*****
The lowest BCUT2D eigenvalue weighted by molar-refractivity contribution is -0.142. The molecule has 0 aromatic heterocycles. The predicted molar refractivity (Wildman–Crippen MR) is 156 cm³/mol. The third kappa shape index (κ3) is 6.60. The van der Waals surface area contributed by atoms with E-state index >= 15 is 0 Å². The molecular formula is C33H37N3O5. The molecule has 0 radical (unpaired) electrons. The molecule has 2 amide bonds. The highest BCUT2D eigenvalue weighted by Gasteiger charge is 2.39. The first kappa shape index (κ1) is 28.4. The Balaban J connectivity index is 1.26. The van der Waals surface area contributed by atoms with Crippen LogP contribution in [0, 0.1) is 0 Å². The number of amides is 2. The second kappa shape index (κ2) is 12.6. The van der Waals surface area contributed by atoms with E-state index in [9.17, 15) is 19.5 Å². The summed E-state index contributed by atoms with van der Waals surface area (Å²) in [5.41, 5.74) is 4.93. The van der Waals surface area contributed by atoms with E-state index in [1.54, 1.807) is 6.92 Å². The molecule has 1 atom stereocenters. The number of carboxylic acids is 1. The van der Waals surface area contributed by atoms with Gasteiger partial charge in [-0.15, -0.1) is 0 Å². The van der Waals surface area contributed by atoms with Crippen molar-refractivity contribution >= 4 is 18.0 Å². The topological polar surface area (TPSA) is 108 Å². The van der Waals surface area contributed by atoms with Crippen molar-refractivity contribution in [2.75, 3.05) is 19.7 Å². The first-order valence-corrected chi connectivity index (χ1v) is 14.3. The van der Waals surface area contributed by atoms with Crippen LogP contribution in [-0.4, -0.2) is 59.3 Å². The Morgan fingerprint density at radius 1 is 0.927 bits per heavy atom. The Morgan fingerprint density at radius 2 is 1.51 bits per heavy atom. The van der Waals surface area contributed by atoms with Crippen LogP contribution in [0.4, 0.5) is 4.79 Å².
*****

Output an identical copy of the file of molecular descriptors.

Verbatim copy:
The lowest BCUT2D eigenvalue weighted by molar-refractivity contribution is -0.142. The molecule has 0 aromatic heterocycles. The predicted molar refractivity (Wildman–Crippen MR) is 156 cm³/mol. The third kappa shape index (κ3) is 6.60. The van der Waals surface area contributed by atoms with E-state index >= 15 is 0 Å². The molecular formula is C33H37N3O5. The molecule has 0 radical (unpaired) electrons. The molecule has 2 amide bonds. The highest BCUT2D eigenvalue weighted by Gasteiger charge is 2.39. The first kappa shape index (κ1) is 28.4. The Balaban J connectivity index is 1.26. The van der Waals surface area contributed by atoms with Crippen LogP contribution in [0, 0.1) is 0 Å². The number of amides is 2. The second kappa shape index (κ2) is 12.6. The van der Waals surface area contributed by atoms with E-state index in [9.17, 15) is 19.5 Å². The summed E-state index contributed by atoms with van der Waals surface area (Å²) in [5.41, 5.74) is 4.93. The van der Waals surface area contributed by atoms with E-state index in [1.54, 1.807) is 6.92 Å². The molecule has 1 atom stereocenters. The number of carboxylic acids is 1. The van der Waals surface area contributed by atoms with Gasteiger partial charge in [-0.15, -0.1) is 0 Å². The van der Waals surface area contributed by atoms with Crippen molar-refractivity contribution >= 4 is 18.0 Å². The topological polar surface area (TPSA) is 108 Å². The van der Waals surface area contributed by atoms with Crippen molar-refractivity contribution in [2.75, 3.05) is 19.7 Å². The first-order valence-corrected chi connectivity index (χ1v) is 14.3. The van der Waals surface area contributed by atoms with Crippen LogP contribution in [-0.4, -0.2) is 59.3 Å². The Morgan fingerprint density at radius 1 is 0.927 bits per heavy atom. The Morgan fingerprint density at radius 2 is 1.51 bits per heavy atom. The van der Waals surface area contributed by atoms with Crippen LogP contribution in [0.4, 0.5) is 4.79 Å².